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STORIES

COMMON PEOPLE #4

Alex & Xanthe, Port Kembla NSW

A creative power-couple redefining the industrial stereotypes of Port Kembla. They recently opened Bike Park Gallery, which has become a supportive space for sharing stories and ideas. Their quirky character ensures a diverse range of exhibitions, while the artistic talent running through both of them makes the jump into starting a contemporary gallery an exciting move forwards into an emerging arts hub for the Illawarra. With innovative ideas and upcoming collaborations in sight, Xanthe and Alex contribute an asset of vibrant growth to Port Kembla and the greater Illawarra, encouraging a positive future in the local creative arts industry.


Words by Rachel Abbott

Images by Anna Heyligers


STORIES

COMMON PEOPLE #4

Alex & Xanthe, Port Kembla NSW

A creative power-couple redefining the industrial stereotypes of Port Kembla. They recently opened Bike Park Gallery, which has become a supportive space for sharing stories and ideas. Their quirky character ensures a diverse range of exhibitions, while the artistic talent running through both of them makes the jump into starting a contemporary gallery an exciting move forwards into an emerging arts hub for the Illawarra. With innovative ideas and upcoming collaborations in sight, Xanthe and Alex contribute an asset of vibrant growth to Port Kembla and the greater Illawarra, encouraging a positive future in the local creative arts industry.


Words by Rachel Abbott

Images by Anna Heyligers


Tell us about Bike Park Gallery and it’s artistic vision.

Our little creative space in Port Kembla is there to tell stories from local perspectives in unusual or unconventional ways. Our inspiration varies from concepts we find intriguing to working with local biologists and ecologist to present the first images of a new species of crayfish. It varies greatly as Alex and I want to showcase interesting and engaging art with purposes from educational to aesthetic, which is a way for the gallery to generate interest from an array of different people in the creation of a wide and diverse audience.

What began your journey together as co-owners of a contemporary gallery?

The idea of not being involved in the creative world for the rest of my life scares me, and the best way to make sure you do the thing you want to do, especially when it is something like art where you can’t just go out and find jobs, is to make it happen yourself and create your own jobs. Even if it is really challenging to begin with, you’ve got to do it. One day I woke up and the price had dropped on the rent for the space we had our eye on, so we just took the opportunity while we could.

Why Port Kembla?

Port Kembla is getting a good reputation as an arts and culture hub on the South Coast. It is pulling away from being known as an industrial town with confining stereotypes and the art culture has a lot to do with that. New creative spaces and initiatives are important for the emerging creative scene in Port Kembla, and we are both excited to become a part of that community after such a positive start. We have had a great turn out on our opening nights for both exhibitions. It’s nice to see everyone coming down to Port Kembla to support us and it’s great to be a part of the emerging arts culture we are creating.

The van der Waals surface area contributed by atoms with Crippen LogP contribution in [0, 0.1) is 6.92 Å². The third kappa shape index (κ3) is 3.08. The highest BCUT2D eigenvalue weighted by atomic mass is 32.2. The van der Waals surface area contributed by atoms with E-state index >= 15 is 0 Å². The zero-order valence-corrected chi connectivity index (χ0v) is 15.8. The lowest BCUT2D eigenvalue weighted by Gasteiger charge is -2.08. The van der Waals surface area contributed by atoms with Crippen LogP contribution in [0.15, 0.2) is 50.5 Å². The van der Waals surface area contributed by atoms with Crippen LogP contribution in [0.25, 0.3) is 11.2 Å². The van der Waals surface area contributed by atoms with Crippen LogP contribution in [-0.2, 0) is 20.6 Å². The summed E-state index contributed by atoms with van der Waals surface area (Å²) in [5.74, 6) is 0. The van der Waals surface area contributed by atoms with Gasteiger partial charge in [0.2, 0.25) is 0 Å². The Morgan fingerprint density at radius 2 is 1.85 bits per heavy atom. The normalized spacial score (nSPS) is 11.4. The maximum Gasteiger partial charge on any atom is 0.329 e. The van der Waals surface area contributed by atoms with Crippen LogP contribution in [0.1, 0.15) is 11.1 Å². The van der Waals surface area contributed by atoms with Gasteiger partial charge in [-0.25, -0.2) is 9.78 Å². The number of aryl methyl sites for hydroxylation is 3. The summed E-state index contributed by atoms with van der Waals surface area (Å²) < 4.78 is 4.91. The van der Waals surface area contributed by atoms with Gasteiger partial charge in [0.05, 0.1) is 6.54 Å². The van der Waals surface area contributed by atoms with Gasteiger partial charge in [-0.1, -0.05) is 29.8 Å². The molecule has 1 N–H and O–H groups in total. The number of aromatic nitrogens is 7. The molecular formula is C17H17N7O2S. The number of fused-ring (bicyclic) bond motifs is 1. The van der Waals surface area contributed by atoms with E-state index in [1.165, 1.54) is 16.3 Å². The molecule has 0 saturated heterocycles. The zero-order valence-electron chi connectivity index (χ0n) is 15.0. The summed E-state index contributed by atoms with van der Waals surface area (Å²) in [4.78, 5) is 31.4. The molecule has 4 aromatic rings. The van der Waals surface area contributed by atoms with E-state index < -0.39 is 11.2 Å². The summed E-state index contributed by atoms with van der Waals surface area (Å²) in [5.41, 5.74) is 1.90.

Our little creative space in Port Kembla is there to tell stories from local perspectives in unusual or unconventional ways. Our inspiration varies from concepts we find intriguing to working with local biologists and ecologists to present the first images of a new species of crayfish.

 Our little creative space in Port Kembla is there to tell stories from local perspectives in unusual or unconventional ways. Our inspiration varies from concepts we find intriguing to working with local biologists and ecologists to present the first images of a new species of crayfish.
Tell us more about your exhibitions.

Our current exhibition Acting Out: Exploring Behaviour addresses issues related to the effects of science, technology, and globalisation on our place in the world, as well as our relationships to it and other people. It includes 7 artists from multiple disciplines including Alex’s multimedia artwork, which has a strong focus on our relationship with the environment. Our first exhibition Words Speaking explored the way our society integrates text into contemporary practice to become more than words and communicate through the visual language of text. We also installed some work in Crown Street Mall earlier this year, based on the interconnectivity between different elements of a community like Wollongong; including the natural elements of flora and fauna, the people, the infrastructure and about how they all work together.

Tell us more about what it’s like running a new gallery.

I (Xanthe) consider myself curator, and do a lot of the general day to day management as well as researching grants and liasing with artists. Alex and I work together to generate ideas for the exhibitions, even if it’s more one of our ideas. Financing it is without a doubt the most challenging aspect of running your own gallery. People don’t just go out and buy art everyday like they do with coffee or clothes.

What’s the future for Bike Park Gallery look like?

We want to connect, collaborate with and represent local community groups and individuals in the hopes of building a reputation as a place for sharing and cultivating innovative and provocative art ideas. We have partnered up with Cortext Journal; an online publication which is a great way for us to become multifaceted and engaged in the community with different aspects to our gallery.

Learn more about Alex & Xanthe here.


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